Above Image: From the Series 'Anatomy of Desire'
Tell us about the work we featured within the ‘Temptation Issue’
The images featured in the Temptation issue are part of a larger body of work entitled “Anatomy of Desire”, which engages with the performance of sexuality, but also identity and desire. I was also interested in a notion intrinsic to photography and lens-based media in general: the gaze, and its related questions of seeing and being seen, of revealing and concealing. I started this project in 2008 after a traumatic personal event triggered a long period of insomnia. During that time I explored and took part in New York City’s gay nightlife, including illicit sex parties, as a way to face my own dark side and find catharsis. Sometimes accompanying my gay friends, sometimes wandering on my own, I photographed exclusively with my BlackBerry’s camera — the first generation of cell-phone cameras, several years before the advent of Instagram and the proliferation of iPhone photography generally.
The spectacular and almost theatrical aspect of the scenes I witnessed fascinated me, as did the tension between the observer and the observed/exposed, and the shifting nature of these roles. I was also intrigued by the way the extremely low resolution of the camera created texture and gave the bodies a sculptural quality while at the same time blurring the contour of the human figure and reinforcing its dissipation. The dematerialized surface of the image seems to mirror the fleeting aspect of the close and brief encounters I photographed. I see a parallel between the mechanism of desire and the mechanism of photography in the longing to retain a momentary experience that is already gone once the camera has captured it. It’s interesting that the same type of device I used has now become a tool to facilitate intimate and sexual encounters. Some of the images in the series are presented as fragments and significantly enlarged to the limit of abstraction, whereas others are printed at a much smaller and intimate scale, with the image visible in its entirety to allow viewers the possibility of closer inspection.
The images in this series also address issues of privacy and surveillance, which are particularly relevant in a society where governments, media (including social media), and individuals themselves record and transmit every moment, movement, and conversation. In this context, our intimacy is often “acted out,” or performed, and the boundary between the private and the public becomes increasingly blurred as the private sphere offers itself as spectacle.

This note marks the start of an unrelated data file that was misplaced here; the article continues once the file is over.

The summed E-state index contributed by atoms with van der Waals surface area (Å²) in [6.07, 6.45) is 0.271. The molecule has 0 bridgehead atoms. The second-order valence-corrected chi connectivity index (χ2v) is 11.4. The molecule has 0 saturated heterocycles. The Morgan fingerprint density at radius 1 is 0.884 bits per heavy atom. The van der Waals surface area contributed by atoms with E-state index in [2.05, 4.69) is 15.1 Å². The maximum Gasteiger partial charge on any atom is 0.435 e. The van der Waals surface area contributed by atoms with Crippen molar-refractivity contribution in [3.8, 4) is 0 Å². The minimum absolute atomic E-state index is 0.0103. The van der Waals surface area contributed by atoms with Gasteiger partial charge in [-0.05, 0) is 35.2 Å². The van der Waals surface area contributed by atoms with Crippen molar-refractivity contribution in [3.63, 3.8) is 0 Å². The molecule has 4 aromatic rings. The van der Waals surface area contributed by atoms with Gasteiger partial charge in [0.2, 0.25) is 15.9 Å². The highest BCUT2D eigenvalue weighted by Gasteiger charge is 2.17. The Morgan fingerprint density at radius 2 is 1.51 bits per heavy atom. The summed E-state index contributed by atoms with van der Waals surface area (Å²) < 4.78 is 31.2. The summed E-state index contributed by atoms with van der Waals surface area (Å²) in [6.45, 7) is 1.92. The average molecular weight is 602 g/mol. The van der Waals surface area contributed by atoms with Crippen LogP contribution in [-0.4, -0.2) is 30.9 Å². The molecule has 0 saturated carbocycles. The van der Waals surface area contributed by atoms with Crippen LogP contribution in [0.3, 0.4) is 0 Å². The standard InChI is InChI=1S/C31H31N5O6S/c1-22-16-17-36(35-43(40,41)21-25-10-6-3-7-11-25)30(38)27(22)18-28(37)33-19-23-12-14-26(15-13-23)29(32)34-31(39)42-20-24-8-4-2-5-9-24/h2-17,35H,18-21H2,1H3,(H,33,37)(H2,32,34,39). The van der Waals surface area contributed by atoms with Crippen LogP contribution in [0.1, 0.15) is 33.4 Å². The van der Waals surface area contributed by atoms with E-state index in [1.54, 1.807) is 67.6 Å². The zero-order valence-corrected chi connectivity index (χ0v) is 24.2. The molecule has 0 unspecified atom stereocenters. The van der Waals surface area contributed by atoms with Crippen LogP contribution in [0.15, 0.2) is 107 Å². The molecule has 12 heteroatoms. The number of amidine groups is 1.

Where do you see your work going, what is next in the development of your project?
Into unexpected directions! I’m only half kidding as I have chosen to pursue an artistic path as a means of liberation to free myself from the expected and daily routine, and to constantly explore the world within and around us. I’m interested in experimenting and questioning pre-established conventions, our familiar sense of perception and the way we apprehend reality. Over the past few years, I have been increasingly interested in the process of image making — as opposed to image taking — and its relationship to surface, texture, and materiality. At the moment, I find it a more exciting and rewarding approach than “straight” or documentary photography. It allows me to experiment freely and to welcome mistakes outside of the medium’s regular conventions. It is also a more creative and instinctive process, closer to other mediums such as painting or collage. My recent projects have to do with the dissolution of the image or the fragmentation of the world or the human figure, and explore the tension in photography between representation and abstraction, as well as its relationship with painting and sculpture. I’m also working on my first monograph, which will comprise a long-term project on the theme of the swimming pool and be published in 2015. More specifically on Anatomy of Desire, I’m looking for exhibition opportunities and have also conceived it as a book.
What inspires you? Who, Where, Why?
I always have a hard time answering that question as I find inspiration everywhere: in the world surrounding me, in my travels, dreams, encounters, music, dance, cinema, painting, conversations and many other things…
Our theme was ‘Temptation,’ how do you relate to this within your work and how would you define temptation.
Crossing boundaries in both literal and metaphorical ways.